Welcome to VCA Sacramento Veterinary Referral Center’s Radiology and Advanced Imaging department. We are committed to providing optimal care to our patients by using state-of-the-art veterinary diagnostic imaging. We also provide outpatient imaging services for veterinarians. For information about our radiology and advanced imaging services, please call us at (916) 362-3111.
Radiographs, or x-ray studies, use x-rays to create an image of the body. This is themost frequently used form of veterinary imaging. Digital radiography does not use film, so it is faster to obtain the images and also makes it easy to share the images with other veterinarians. Radiographs are used to diagnose disease in the chest, abdomen, the musculoskeletal system. Contrast studies of the gastrointestinal and urinary tract may also be performed.
Abdominal ultrasound images are obtained by using appropriate sound waves intobeen received from the body. Ultrasound imaging allows us to evaluate the structure and architecture internal organs. This ultrasound images are captured in real time, blood flowing through blood vessels can also be evaluated. Fine needle aspiration biopsy is a commonly obtained under ultrasound guidance. Ultrasound examinations of noninvasive did not use radiation.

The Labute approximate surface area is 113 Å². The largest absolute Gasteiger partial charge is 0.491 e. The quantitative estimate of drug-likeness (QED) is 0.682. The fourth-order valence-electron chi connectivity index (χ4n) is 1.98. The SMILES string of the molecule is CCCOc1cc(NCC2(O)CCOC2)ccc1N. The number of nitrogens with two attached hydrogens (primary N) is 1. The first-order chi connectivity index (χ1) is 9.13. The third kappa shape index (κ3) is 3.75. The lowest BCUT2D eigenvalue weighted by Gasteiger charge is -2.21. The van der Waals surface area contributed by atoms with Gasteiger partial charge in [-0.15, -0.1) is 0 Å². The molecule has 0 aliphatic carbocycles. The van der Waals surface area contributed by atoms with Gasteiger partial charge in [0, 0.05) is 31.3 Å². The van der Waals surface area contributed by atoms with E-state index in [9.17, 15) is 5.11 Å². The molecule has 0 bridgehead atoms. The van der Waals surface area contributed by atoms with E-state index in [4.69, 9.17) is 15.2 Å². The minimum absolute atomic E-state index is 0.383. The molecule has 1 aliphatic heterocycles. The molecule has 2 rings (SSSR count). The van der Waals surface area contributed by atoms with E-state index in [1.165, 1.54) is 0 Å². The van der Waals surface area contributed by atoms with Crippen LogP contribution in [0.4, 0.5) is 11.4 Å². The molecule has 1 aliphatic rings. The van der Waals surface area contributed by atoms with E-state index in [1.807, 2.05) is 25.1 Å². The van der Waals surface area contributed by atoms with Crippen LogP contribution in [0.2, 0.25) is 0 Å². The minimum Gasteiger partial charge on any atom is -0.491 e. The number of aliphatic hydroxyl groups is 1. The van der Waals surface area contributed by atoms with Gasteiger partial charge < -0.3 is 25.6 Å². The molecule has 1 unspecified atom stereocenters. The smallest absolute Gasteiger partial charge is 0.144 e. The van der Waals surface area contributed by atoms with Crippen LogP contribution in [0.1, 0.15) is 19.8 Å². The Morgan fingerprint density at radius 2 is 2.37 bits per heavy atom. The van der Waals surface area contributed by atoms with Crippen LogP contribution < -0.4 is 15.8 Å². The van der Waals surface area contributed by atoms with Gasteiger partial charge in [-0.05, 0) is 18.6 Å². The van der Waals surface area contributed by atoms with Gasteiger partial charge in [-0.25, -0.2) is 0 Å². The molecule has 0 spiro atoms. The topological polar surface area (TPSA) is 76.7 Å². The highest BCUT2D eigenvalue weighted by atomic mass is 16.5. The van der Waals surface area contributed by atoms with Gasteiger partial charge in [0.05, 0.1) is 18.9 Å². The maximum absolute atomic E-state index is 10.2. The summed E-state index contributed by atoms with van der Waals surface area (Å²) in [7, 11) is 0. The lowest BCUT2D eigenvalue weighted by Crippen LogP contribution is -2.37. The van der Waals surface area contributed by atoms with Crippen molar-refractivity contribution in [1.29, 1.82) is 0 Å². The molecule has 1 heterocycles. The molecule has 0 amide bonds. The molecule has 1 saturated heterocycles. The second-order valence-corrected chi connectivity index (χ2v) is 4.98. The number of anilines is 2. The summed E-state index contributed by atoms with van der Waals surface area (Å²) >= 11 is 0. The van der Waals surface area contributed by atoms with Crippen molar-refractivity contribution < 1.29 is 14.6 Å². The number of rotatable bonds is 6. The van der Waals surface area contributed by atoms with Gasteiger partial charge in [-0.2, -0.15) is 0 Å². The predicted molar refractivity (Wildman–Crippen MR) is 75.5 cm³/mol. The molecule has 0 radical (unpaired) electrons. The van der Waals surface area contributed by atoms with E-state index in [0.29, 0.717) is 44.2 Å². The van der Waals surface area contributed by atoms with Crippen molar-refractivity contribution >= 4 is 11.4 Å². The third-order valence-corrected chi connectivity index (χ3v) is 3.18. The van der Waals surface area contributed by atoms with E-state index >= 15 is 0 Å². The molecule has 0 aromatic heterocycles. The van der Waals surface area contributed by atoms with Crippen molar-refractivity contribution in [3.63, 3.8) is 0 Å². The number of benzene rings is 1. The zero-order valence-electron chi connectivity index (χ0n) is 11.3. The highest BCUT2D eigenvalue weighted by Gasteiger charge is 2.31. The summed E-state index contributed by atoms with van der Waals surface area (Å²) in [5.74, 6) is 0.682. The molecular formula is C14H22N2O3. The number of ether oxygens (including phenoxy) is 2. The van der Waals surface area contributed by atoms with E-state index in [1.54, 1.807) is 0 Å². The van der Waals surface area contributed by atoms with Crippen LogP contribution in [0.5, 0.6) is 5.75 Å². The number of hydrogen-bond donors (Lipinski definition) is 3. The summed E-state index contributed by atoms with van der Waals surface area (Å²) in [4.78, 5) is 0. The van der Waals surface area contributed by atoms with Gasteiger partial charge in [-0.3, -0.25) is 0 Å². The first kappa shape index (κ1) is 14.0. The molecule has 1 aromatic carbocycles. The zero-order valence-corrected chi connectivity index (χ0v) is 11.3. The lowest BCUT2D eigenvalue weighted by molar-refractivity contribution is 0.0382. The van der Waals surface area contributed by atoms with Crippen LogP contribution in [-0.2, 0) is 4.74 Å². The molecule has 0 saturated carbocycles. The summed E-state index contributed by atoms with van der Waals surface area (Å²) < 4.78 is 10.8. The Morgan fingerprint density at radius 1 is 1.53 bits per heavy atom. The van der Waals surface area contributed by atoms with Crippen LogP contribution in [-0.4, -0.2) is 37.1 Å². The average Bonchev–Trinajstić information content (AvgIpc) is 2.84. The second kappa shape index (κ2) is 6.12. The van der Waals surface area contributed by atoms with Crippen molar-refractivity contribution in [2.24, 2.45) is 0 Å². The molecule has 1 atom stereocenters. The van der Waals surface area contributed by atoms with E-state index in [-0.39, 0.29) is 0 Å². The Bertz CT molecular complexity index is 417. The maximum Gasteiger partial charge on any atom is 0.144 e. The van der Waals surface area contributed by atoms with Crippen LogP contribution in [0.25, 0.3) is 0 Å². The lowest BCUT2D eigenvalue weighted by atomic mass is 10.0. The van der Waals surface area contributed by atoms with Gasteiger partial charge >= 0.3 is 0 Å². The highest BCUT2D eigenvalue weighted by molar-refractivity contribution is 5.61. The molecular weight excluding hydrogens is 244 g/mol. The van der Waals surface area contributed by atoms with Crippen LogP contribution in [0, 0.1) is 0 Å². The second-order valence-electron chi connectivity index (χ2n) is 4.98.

MAGNETIC RESONANCE IMAGING (MRI)
MRI is a highly advanced, noninvasive imaging modality that uses superconductingmagnets and radio frequencies to obtain detailed cross-sectional images of the body. MRI is most commonly used to evaluate the brain, spinal cord, and herbs. Patients are under general anesthesia for this procedure to ensure that optimal images are required to make an accurate diagnosis. Radiation is not involved in MRI.
COMPUTED TOMOGRAPHY (CT Scan)
CT scans use x-rays to obtain detailed cross-sectional images of the body. CT scans provide more detail than conventional x-rays. CT is often used to evaluate nasal cavity, lungs, and bone abnormalities. It's also use radiation planning. Patients are under general anesthesia for this procedure to ensure that optimal images are acquired in order to make an accurate diagnosis.
Fluoroscopy uses a continuous low dose x-ray that allows real-time evaluation of an organ while it is functioning. It is most commonly used to diagnose diseases that involve motion, such as collapsing trachea is swallowing disorders. It can also be used during surgical procedures to either watch the movement of joints or guide the placement of prostheses or needles.